A FIFA feasibility study has concluded the 2022 World Cup can expand to 48 teams by using at least one of Qatar's neighbours as an additional host, and found another $US400 million (AU$560m) in revenue could be generated.
The Associated Press obtained a copy of the report on Monday that assesses the political, logistical and legal issues surrounding the addition of 16 teams.
The report was prepared by the governing body so its FIFA Council can agree in principle on expanding the tournament at a meeting in Miami on Friday.
A final decision would come in June.
The study identified stadiums in Bahrain, Kuwait, Oman , Saudi Arabia and the United Arab Emirates that could be used, but said Qatari authorities would have to agree and government assurances be made.
Bahrain, Saudi Arabia and the UAE severed economic, diplomatic and travel ties with Qatar in 2017, which prevents flights between the countries. FIFA accepted the ongoing political spat prevented their involvement.
"Candidate co-hosts would need to be regarded as sufficiently cooperative ... such co-hosts would not sanction or boycott economically or otherwise any other potential co-host country," the report said.
With logistics already challenged by the existing plan to play 64 games in eight stadiums spread over a 30-mile radius in Qatar, FIFA said two to four additional venues are required in the region "with one or more" nation.
The study highlights that venues with at least 40,000 seats - for games up to the quarterfinals - were demanded of 2026 World Cup bidders but doesn't come to a conclusion on minimum capacities for 2022.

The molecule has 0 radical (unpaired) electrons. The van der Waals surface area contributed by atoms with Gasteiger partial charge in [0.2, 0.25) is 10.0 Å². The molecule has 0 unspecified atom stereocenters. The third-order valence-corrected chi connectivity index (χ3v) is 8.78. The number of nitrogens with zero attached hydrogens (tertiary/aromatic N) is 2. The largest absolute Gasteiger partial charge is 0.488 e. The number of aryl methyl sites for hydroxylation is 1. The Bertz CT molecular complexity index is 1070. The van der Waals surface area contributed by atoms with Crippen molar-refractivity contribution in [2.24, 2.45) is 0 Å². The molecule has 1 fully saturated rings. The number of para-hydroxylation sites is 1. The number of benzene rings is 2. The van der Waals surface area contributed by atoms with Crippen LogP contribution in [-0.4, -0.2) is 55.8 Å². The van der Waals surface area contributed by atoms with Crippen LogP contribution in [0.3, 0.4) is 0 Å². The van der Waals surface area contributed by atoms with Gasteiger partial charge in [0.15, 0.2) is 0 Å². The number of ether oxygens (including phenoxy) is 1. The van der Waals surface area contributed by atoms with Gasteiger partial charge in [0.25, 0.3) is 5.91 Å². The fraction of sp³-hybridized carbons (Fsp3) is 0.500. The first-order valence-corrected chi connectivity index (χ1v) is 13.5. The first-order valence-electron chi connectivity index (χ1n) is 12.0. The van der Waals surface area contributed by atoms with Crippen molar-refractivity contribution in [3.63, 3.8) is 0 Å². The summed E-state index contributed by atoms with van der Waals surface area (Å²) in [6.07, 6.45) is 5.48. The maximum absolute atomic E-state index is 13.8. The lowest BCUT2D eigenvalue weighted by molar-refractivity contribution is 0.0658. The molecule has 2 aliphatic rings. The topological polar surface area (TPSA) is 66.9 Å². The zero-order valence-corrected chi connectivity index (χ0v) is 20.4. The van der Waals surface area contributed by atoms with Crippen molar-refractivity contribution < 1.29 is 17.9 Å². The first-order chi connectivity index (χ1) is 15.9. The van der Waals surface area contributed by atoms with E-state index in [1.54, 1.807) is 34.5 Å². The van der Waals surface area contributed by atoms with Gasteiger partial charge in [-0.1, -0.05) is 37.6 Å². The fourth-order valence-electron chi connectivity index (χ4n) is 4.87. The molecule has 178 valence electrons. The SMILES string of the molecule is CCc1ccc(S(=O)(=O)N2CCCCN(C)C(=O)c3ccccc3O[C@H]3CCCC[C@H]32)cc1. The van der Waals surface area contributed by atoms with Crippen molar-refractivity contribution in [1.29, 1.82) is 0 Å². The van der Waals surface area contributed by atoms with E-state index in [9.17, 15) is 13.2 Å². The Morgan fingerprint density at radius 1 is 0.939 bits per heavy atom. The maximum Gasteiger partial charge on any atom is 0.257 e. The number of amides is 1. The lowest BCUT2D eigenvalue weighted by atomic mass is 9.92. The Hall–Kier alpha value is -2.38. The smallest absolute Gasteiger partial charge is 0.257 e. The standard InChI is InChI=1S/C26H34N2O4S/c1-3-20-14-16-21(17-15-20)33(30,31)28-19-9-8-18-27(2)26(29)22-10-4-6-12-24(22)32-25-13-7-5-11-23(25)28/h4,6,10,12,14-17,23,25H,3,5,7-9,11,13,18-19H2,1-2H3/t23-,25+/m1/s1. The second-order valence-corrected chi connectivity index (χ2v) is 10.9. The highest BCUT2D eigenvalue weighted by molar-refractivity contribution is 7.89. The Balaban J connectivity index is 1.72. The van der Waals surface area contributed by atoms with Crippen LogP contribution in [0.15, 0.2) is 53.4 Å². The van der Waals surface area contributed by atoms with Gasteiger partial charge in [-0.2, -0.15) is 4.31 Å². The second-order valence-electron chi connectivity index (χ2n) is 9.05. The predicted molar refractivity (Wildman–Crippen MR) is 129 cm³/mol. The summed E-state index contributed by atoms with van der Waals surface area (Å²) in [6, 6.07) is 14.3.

Since the vote to award Qatar the World Cup in 2010, FIFA has already had to change the schedule, taking the 2022 tournament away from its usual June-July slot because of Qatar's searing summer heat.
But the FIFA study found the enlarged tournament could still be played in a 28-day window from November 21 to December 18.
FIFA said there would be "no major concessions to the sporting quality of the tournament" with expansion. While there were a maximum of four matches per day in the closing stages of the 2018 World Cup in Russia, FIFA said the 2022 tournament could feature six separate kick-off slots.
The FIFA Congress has already agreed to expand to a 48-team tournament from the 2026 World Cup in the United States, Mexico and Canada.
FIFA said it couldn't rule out legal action from losing 2022 bidders - including Australia - by changing the format, but "concluded that the risk was low."
The study also breaks down how FIFA can earn an additional $400.1 million by adding more games and increasing sponsorship.